musings on music, travel, books, and life from Southeast Asia

Archive for January, 2011

Sound of Siam

A new compilation of music with a Thai twist, Sound of Siam, has recently been released on the Soundway label. To give you a better idea of what this album is all about, check out the subtitle: Leftfield Luk Thung, Jazz & Molam in Thailand 1964-1975. This was a fertile period for Thai such upcountry music, but most of these recordings have been out of print for decades. Scouring used record shops around Bangkok, the compilers discovered some real treats, resulting in this incredible album. “World Beat” columnist John Clewley reviewed this album in his Bangkok Post column (now published every other Tuesday in the new “Life” section) a couple of months ago and raved about the music. And I agree with Professor JC: this is great stuff, just the sort of lively and spirited morlam (a spelling I prefer; same as Thonglor is more accurate than Thonglo) that I love listening — and dancing — to. If these songs don’t put a smile on your face and twitch in your hips, you’re probably a closet Celine Dion fan. Start dishing out the som tam, it’s time to party!


Sound of Siam is available online via sites like Amazon, but sadly, it will probably never show up for sale here in Bangkok, except perhaps as a bootleg version in a street stall. Most regular CD shops in Bangkok will either not stock it due to the cost of importing the title or the simple fact that they have no idea what customers actually are interested in buying. Most shops have a predicable selection of pop and rock titles, but when it comes to selections in a “world music” vein, anything more exotic than Brazilian samba is almost impossible to find on local shelves. And of course the other problem is that it’s becoming more difficult to find a local retail store that even sells CDs here in Bangkok.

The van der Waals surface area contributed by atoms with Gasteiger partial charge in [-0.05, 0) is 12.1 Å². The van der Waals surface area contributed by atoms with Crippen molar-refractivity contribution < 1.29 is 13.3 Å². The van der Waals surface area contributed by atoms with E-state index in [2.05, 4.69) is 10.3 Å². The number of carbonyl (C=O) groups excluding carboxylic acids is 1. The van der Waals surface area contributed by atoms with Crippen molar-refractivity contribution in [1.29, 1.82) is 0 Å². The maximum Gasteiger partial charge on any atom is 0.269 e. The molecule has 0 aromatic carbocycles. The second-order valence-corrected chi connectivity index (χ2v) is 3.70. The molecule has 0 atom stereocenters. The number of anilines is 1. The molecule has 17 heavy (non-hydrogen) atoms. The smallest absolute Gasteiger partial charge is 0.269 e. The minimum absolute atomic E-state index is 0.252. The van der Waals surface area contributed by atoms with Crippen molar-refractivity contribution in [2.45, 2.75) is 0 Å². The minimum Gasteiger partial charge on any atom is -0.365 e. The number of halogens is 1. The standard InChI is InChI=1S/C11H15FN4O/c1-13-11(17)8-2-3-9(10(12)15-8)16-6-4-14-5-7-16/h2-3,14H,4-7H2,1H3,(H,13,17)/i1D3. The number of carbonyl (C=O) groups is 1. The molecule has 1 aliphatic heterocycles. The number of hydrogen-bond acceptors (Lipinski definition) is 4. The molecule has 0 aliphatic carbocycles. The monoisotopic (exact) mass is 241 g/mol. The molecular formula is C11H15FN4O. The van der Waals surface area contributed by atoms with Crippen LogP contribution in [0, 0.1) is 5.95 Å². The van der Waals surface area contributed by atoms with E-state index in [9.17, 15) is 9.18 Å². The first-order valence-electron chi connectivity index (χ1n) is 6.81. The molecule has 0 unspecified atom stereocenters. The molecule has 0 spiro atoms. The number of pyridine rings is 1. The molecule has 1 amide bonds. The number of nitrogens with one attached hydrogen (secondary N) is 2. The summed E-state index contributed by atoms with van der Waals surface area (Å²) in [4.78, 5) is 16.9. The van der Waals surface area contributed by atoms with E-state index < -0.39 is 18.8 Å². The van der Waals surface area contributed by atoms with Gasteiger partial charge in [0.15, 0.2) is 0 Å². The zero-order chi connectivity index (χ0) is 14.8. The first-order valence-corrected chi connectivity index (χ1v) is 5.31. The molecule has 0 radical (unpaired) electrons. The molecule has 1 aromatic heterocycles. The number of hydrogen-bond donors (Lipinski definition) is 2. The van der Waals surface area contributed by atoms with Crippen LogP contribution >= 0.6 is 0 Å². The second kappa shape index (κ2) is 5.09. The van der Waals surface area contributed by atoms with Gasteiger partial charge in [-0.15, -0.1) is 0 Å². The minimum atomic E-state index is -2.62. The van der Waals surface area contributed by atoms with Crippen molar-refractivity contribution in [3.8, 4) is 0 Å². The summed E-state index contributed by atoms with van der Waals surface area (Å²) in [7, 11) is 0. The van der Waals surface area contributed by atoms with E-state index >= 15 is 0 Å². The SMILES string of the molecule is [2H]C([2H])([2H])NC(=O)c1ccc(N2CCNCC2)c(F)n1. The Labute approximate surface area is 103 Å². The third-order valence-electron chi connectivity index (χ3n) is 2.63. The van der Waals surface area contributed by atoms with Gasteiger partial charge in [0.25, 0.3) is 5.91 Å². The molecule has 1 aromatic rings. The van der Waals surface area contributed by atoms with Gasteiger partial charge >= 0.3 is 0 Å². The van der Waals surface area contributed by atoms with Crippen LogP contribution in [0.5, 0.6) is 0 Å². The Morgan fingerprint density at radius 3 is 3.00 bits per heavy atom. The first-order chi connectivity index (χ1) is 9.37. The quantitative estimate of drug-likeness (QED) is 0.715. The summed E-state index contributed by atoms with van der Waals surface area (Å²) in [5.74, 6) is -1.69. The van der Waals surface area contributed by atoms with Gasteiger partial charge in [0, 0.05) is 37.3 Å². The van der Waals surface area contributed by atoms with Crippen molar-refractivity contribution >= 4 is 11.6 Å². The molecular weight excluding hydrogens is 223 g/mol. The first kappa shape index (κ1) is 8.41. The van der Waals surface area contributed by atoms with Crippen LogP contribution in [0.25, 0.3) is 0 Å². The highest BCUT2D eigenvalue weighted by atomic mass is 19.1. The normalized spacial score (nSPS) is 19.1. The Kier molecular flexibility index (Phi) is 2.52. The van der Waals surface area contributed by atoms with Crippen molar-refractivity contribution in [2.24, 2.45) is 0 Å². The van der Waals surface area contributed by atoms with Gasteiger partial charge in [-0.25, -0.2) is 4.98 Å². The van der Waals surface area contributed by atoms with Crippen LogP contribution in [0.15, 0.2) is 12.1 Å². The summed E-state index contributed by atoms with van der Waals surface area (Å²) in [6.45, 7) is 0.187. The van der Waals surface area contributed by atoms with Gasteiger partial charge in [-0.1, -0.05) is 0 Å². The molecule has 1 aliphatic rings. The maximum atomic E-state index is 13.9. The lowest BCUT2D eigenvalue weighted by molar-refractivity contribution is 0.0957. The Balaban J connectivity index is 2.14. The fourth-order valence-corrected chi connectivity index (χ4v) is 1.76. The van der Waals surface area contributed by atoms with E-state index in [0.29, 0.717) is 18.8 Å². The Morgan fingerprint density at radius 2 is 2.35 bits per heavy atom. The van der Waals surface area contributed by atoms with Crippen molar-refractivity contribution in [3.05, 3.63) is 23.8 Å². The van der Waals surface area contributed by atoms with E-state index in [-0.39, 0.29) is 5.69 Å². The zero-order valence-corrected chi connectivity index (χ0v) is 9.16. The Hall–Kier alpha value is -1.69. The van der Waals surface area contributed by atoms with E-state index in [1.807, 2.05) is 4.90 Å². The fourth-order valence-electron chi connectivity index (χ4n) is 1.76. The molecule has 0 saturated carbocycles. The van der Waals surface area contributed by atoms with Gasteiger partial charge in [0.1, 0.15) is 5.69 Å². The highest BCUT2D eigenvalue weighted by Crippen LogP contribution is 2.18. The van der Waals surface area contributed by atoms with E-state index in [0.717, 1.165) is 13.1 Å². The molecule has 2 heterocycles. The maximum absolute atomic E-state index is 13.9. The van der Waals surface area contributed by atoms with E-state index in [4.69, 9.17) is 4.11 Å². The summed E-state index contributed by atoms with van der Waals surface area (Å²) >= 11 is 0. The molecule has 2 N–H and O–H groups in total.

It’s odd that a company from the UK has to be the ones to help resurrect treasured Thai music, but we should be grateful that they have done so. On their website, Soundway proclaims that they “are dedicated to re-releasing lost and forgotten recordings from the world’s most vibrant musical cultures.” And I commend them for doing so! In addition to this Thai compilation, Soundway has released many collections highlighting various genres of African music. Two of my favorites are the Nigeria Special compilations. The first one, Nigeria Special: Modern Highlife Afro Sounds & Nigerian Blues 1970-76 is a two-disc edition, while Nigeria Special 2: Modern High Life 1970-76 is a single disc. There are also two companions to those albums: Nigeria Disco Funk Special and Nigeria Afrobeat Special. As you would surmise from the titles, this is music that makes you want to get up and boogie. For the most part, the lineup of artists are very obscure ones, or at least ones not familiar to most Western listeners, but rest assured the quality of the music is excellent. Each of the Soundway compilations is accompanied by a lavish booklet with tons of photos, song information, and biographies of each artist on the album. Yet another excellent Soundway compilation is the two-disc Ghana Special. Get on your good foot with grooves galore!


Living in Bangkok